This post honors George Washington and Abraham Lincoln, both of whom have been frequently commemorated in the patents issued by the USPTO.

George Washington

U.S. Patent No. 537666

U.S. Patent No. D9161

U.S. Patent No. 21357

Although with some commemorations, it is hard to determine whether it is a positive or a negative tribute:

U.S. Patent No. D25387

Abraham Lincoln

U.S. Patent No. D2983 features President Lincoln

Of course, some commemorations are tackier than others:

U.S. Patent No. D12634

U.S. Patent No. D9403

U.S. Patent No. 1634713

Hindsight Cannot be the Thread that Stitches the Prior Art Patches into the Claimed Invention

In Metalcraft of Mayville, Inc., v. The Toro Company, [2016-2433, 2016-2514] (February 16, 2017), the Federal Circuit affirmed a modified preliminary injunction against Toro’s continued infringement of U.S. Patent No. 8,186,475 on platform suspension systems for lawnmowers.

The claims required “an operator platform that supports the seat and an entire body of an operator during use of the utility vehicle,” while Toro maintained that because part of the user’s body were supported by the controls, which were not mounted on the operator platform, its accused lawnmowers do not meet the limitation “an entire body of an operator.”

On appeal Toro argued that the district court’s construction of “an entire body of an operator” was improper because it excludes the operator’s hands and arms. The Federal Circuit disagreed, finding that nowhere did the district court conclude that “an entire body of an operator” excluded the operator’s arms and hands.  The Federal Circuit said that the patent makes clear that it is the suspended operator platform that supports “an entire body of an operator” and that the operator platform is a separate and distinct element from the steering controls. However this really did not address Toro’s argument that if the controls are connected to the platform, then the platform supports the users entire body, but when the controls are attached to something else, something else helps support the user’s body.

Toro also argued that if the steering controls are not mounted on
the operator platform, the operator’s hands will not be isolated from shock loads. However, the Federal Circuit rejected this argument as importing limitations into the claims.

On the question of validity, the district court rejected Toro’s obviousness contention because a patent composed of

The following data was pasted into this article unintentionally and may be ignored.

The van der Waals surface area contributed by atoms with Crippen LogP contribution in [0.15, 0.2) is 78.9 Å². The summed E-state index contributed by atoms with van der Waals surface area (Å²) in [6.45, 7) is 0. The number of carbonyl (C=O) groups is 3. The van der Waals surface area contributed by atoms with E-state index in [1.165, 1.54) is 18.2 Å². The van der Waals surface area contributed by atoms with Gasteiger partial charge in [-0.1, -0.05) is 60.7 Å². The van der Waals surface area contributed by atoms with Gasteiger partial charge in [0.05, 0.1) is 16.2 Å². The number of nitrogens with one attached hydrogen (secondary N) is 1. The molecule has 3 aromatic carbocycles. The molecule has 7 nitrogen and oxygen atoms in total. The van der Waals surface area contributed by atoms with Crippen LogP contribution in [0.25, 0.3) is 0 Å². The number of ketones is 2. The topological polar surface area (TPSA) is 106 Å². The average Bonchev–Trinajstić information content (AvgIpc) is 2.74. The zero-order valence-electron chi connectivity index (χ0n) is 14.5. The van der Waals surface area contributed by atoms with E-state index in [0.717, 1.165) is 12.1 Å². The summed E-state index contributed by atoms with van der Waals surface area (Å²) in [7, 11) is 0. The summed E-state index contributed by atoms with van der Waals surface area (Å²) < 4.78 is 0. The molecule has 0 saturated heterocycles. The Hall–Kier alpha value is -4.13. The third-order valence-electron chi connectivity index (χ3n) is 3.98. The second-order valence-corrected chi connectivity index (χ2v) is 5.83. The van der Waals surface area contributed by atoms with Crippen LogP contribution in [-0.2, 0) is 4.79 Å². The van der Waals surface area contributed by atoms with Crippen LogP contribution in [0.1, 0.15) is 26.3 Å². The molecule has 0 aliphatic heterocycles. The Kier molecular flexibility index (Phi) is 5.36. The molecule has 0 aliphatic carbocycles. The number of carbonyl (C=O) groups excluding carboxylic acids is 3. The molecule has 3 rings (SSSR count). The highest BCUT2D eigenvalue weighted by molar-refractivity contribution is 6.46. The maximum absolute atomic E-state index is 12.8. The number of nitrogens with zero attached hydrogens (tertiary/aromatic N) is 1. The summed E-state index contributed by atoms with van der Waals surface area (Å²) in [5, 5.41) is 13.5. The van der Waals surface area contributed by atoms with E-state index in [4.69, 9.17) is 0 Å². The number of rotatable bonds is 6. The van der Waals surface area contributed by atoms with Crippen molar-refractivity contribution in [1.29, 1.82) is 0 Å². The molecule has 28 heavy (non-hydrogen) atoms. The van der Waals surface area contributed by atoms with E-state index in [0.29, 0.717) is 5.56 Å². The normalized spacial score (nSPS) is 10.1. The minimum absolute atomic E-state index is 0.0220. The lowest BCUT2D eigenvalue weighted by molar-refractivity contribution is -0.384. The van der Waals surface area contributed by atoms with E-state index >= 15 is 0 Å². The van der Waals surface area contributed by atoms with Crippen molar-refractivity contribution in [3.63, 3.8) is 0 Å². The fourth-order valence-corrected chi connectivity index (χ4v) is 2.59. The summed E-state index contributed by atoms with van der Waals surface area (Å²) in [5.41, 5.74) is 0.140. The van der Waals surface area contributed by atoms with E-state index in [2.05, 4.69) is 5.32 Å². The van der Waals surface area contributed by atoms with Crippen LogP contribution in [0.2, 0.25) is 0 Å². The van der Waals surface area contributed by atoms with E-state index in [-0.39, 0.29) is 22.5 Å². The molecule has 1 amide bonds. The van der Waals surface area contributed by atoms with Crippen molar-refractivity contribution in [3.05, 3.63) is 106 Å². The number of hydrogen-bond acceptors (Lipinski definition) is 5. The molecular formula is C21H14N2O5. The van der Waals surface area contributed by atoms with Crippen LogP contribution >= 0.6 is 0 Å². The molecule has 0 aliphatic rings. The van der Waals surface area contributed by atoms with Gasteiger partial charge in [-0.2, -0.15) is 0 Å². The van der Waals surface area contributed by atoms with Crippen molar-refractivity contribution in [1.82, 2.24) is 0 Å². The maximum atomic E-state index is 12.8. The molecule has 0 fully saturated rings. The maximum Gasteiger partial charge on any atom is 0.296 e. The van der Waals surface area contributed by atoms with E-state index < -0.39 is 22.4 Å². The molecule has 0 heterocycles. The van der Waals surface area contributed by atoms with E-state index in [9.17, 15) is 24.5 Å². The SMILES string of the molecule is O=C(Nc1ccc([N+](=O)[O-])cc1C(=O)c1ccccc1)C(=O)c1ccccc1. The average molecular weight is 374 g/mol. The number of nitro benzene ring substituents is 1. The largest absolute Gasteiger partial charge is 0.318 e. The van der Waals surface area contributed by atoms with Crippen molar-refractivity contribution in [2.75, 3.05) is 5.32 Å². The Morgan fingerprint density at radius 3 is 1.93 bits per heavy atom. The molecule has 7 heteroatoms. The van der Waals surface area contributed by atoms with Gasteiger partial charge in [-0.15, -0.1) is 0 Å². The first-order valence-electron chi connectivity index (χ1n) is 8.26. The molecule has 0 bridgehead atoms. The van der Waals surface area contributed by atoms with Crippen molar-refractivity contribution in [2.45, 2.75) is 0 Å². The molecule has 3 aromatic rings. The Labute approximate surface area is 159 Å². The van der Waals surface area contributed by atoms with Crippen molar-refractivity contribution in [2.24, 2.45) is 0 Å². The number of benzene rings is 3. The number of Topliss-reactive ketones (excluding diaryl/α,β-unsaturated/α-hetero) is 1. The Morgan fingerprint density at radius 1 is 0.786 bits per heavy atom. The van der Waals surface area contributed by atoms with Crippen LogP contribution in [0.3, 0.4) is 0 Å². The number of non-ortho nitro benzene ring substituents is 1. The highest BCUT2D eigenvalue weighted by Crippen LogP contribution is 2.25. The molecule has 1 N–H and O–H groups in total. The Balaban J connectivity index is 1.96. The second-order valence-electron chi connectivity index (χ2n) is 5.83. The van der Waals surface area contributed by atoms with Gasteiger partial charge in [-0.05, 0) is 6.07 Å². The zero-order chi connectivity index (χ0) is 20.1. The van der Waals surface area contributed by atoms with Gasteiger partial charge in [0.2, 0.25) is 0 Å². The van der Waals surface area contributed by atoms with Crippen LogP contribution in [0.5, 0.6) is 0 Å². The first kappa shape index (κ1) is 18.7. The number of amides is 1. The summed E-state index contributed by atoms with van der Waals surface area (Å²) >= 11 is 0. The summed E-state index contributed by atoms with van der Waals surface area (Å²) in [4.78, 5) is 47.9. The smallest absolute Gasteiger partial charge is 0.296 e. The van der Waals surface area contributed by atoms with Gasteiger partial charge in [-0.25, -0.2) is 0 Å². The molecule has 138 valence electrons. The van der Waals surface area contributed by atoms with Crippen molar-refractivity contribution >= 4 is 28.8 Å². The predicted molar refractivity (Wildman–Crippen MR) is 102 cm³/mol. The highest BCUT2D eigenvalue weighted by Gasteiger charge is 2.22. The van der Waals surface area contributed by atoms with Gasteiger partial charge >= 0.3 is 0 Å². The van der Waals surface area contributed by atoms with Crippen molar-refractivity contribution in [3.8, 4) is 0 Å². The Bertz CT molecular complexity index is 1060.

several elements is not proved obvious merely by demonstrating
that each of its elements was, independently,
known in the prior art.  The district court said that Toro provided “no reason, and the Court cannot imagine one, that a person of ordinary skill in this field would combine a motorcycle shock with a suspended truck cab and come up with a suspended operator platform.”

The Federal Circuit agreed that Toro provided no explanation or reasoning for concluding that one of skill in the art would have combined these particular references to produce the claimed invention. Without any explanation as to how or why the references would be combined to arrive at the claimed invention, we are left with only hindsight bias that KSR warns against.  The Federal Circuit said that while it understands that the obviousness
analysis cannot be confined by a formalistic conception of the words teaching, suggestion, and motivation, it also recognizes that it “cannot allow hindsight bias to be the thread that stitches together prior art patches into something that is the claimed invention.”

The Federal CIrcuit also agreed with the district court that there was irreparable harm, because “it is impossible to quantify the damages caused by the loss of a potentially lifelong customer.”

Finally, the Federal Circuit agreed with the scope of the injunction, rejecting Toro’s argument that that it was too broad.

Someone Forgot to Tell the PTAB That There is No IPR Estoppel

In Great West Casualty Co. v. Intellectual Ventures II LLC, [IPR2016-01534] (February 15, 2017), the PTAB declined to institute an IPR because petitioners were estopped by their prior challenge to U.S. Patent No. 7,516,177.

The Board noted that the instant Petition was the fifth petition filed by Petitioners challenging claims 11–20 of the ’177 patent. Of the four prior petitions IPR2015-01706 and IPR2015-01707 (“prior completed proceedings”) were the only two of the four petitions for which trial was instituted.  In these, the Board issued final written decisions that claims 11–13 and 15–20 of the ’177 patent were unpatentable.

The current petition is substantively identical to a petition filed by Oracle Corporation and HCC Insurance Holdings, Inc., and Petitioner moved to join the proceedings.

The PTAB began with 35 USC 315(e)(1) which provides that a after a final written decision, Petitioner may not request or maintain a proceeding before the Office with respect to that claim on any ground that the petitioner raised or reasonably could have raised during that inter partes review.  The PTAB noted that 35 U.S.C. 315(e) applies estoppel on a claim-by-claim basis.